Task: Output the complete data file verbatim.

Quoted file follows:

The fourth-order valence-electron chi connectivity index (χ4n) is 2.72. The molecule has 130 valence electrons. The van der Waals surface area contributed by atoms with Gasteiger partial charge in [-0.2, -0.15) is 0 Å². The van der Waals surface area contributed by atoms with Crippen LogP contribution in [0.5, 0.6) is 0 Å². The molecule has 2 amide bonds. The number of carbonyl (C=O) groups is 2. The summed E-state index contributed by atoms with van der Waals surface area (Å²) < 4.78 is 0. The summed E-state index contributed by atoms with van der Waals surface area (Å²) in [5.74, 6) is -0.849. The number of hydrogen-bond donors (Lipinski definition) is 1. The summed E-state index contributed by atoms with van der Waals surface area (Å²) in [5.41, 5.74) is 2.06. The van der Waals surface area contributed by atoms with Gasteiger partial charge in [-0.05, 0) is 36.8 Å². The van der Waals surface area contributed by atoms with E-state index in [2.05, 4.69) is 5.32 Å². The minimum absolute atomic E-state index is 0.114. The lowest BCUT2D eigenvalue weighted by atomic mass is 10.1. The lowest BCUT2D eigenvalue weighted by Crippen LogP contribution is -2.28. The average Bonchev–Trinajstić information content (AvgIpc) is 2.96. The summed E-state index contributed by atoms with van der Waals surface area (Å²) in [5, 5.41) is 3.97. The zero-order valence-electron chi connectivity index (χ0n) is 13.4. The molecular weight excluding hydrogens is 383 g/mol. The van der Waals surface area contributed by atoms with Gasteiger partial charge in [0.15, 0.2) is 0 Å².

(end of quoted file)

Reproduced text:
The fourth-order valence-electron chi connectivity index (χ4n) is 2.72. The molecule has 130 valence electrons. The van der Waals surface area contributed by atoms with Gasteiger partial charge in [-0.2, -0.15) is 0 Å². The van der Waals surface area contributed by atoms with Crippen LogP contribution in [0.5, 0.6) is 0 Å². The molecule has 2 amide bonds. The number of carbonyl (C=O) groups is 2. The summed E-state index contributed by atoms with van der Waals surface area (Å²) < 4.78 is 0. The summed E-state index contributed by atoms with van der Waals surface area (Å²) in [5.74, 6) is -0.849. The number of hydrogen-bond donors (Lipinski definition) is 1. The summed E-state index contributed by atoms with van der Waals surface area (Å²) in [5.41, 5.74) is 2.06. The van der Waals surface area contributed by atoms with Gasteiger partial charge in [-0.05, 0) is 36.8 Å². The van der Waals surface area contributed by atoms with E-state index in [2.05, 4.69) is 5.32 Å². The minimum absolute atomic E-state index is 0.114. The lowest BCUT2D eigenvalue weighted by atomic mass is 10.1. The lowest BCUT2D eigenvalue weighted by Crippen LogP contribution is -2.28. The average Bonchev–Trinajstić information content (AvgIpc) is 2.96. The summed E-state index contributed by atoms with van der Waals surface area (Å²) in [5, 5.41) is 3.97. The zero-order valence-electron chi connectivity index (χ0n) is 13.4. The molecular weight excluding hydrogens is 383 g/mol. The van der Waals surface area contributed by atoms with Gasteiger partial charge in [0.15, 0.2) is 0 Å².